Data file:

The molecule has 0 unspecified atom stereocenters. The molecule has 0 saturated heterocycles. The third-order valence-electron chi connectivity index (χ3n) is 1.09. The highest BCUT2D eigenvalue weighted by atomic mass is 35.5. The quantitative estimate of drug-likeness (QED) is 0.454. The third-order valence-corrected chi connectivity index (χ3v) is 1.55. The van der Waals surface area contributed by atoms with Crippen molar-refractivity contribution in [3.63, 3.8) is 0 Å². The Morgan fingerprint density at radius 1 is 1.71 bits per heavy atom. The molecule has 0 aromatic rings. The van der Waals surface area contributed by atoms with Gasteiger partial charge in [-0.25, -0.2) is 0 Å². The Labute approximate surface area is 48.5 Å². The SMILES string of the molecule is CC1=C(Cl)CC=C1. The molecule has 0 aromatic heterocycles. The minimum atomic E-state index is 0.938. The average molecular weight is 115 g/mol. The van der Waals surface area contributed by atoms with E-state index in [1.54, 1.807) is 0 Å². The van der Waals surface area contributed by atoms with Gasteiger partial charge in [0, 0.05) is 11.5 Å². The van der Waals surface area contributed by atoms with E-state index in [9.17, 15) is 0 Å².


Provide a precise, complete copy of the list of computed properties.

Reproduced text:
The molecule has 0 unspecified atom stereocenters. The molecule has 0 saturated heterocycles. The third-order valence-electron chi connectivity index (χ3n) is 1.09. The highest BCUT2D eigenvalue weighted by atomic mass is 35.5. The quantitative estimate of drug-likeness (QED) is 0.454. The third-order valence-corrected chi connectivity index (χ3v) is 1.55. The van der Waals surface area contributed by atoms with Crippen molar-refractivity contribution in [3.63, 3.8) is 0 Å². The Morgan fingerprint density at radius 1 is 1.71 bits per heavy atom. The molecule has 0 aromatic rings. The van der Waals surface area contributed by atoms with Gasteiger partial charge in [-0.25, -0.2) is 0 Å². The Labute approximate surface area is 48.5 Å². The SMILES string of the molecule is CC1=C(Cl)CC=C1. The molecule has 0 aromatic heterocycles. The minimum atomic E-state index is 0.938. The average molecular weight is 115 g/mol. The van der Waals surface area contributed by atoms with E-state index in [1.54, 1.807) is 0 Å². The van der Waals surface area contributed by atoms with Gasteiger partial charge in [0, 0.05) is 11.5 Å². The van der Waals surface area contributed by atoms with E-state index in [9.17, 15) is 0 Å².